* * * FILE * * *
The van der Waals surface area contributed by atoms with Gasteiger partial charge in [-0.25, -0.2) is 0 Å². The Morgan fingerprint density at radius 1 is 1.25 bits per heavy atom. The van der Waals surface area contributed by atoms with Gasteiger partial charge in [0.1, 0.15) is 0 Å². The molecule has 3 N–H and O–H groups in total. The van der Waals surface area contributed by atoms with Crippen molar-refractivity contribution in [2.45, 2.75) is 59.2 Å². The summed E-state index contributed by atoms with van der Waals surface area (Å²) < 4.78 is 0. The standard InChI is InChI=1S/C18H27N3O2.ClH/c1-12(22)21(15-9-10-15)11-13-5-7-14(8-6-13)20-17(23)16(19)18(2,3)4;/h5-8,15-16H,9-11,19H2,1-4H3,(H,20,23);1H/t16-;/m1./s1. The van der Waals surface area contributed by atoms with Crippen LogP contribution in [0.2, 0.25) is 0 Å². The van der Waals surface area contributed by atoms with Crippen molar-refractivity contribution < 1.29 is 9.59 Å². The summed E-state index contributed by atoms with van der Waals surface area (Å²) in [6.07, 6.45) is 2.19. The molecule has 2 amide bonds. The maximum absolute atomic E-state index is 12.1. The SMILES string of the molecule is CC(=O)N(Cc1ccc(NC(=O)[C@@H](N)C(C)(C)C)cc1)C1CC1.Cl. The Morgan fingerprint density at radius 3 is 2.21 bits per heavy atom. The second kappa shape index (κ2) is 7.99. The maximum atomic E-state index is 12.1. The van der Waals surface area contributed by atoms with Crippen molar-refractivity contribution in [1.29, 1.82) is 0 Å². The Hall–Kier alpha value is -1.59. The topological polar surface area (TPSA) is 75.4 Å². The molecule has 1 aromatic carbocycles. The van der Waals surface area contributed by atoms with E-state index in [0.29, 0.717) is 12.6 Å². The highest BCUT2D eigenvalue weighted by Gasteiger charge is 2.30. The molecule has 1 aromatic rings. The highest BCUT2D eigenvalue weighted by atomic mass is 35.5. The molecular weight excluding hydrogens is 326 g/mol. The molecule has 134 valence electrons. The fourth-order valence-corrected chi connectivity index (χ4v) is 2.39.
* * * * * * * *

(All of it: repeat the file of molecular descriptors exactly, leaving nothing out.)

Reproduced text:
The van der Waals surface area contributed by atoms with Gasteiger partial charge in [-0.25, -0.2) is 0 Å². The Morgan fingerprint density at radius 1 is 1.25 bits per heavy atom. The van der Waals surface area contributed by atoms with Gasteiger partial charge in [0.1, 0.15) is 0 Å². The molecule has 3 N–H and O–H groups in total. The van der Waals surface area contributed by atoms with Crippen molar-refractivity contribution in [2.45, 2.75) is 59.2 Å². The summed E-state index contributed by atoms with van der Waals surface area (Å²) < 4.78 is 0. The standard InChI is InChI=1S/C18H27N3O2.ClH/c1-12(22)21(15-9-10-15)11-13-5-7-14(8-6-13)20-17(23)16(19)18(2,3)4;/h5-8,15-16H,9-11,19H2,1-4H3,(H,20,23);1H/t16-;/m1./s1. The van der Waals surface area contributed by atoms with Crippen LogP contribution in [0.2, 0.25) is 0 Å². The van der Waals surface area contributed by atoms with Crippen molar-refractivity contribution < 1.29 is 9.59 Å². The summed E-state index contributed by atoms with van der Waals surface area (Å²) in [6.07, 6.45) is 2.19. The molecule has 2 amide bonds. The maximum absolute atomic E-state index is 12.1. The SMILES string of the molecule is CC(=O)N(Cc1ccc(NC(=O)[C@@H](N)C(C)(C)C)cc1)C1CC1.Cl. The Morgan fingerprint density at radius 3 is 2.21 bits per heavy atom. The second kappa shape index (κ2) is 7.99. The maximum atomic E-state index is 12.1. The van der Waals surface area contributed by atoms with Crippen molar-refractivity contribution in [1.29, 1.82) is 0 Å². The Hall–Kier alpha value is -1.59. The topological polar surface area (TPSA) is 75.4 Å². The molecule has 1 aromatic carbocycles. The van der Waals surface area contributed by atoms with E-state index in [0.29, 0.717) is 12.6 Å². The highest BCUT2D eigenvalue weighted by Gasteiger charge is 2.30. The molecule has 1 aromatic rings. The highest BCUT2D eigenvalue weighted by atomic mass is 35.5. The molecular weight excluding hydrogens is 326 g/mol. The molecule has 134 valence electrons. The fourth-order valence-corrected chi connectivity index (χ4v) is 2.39.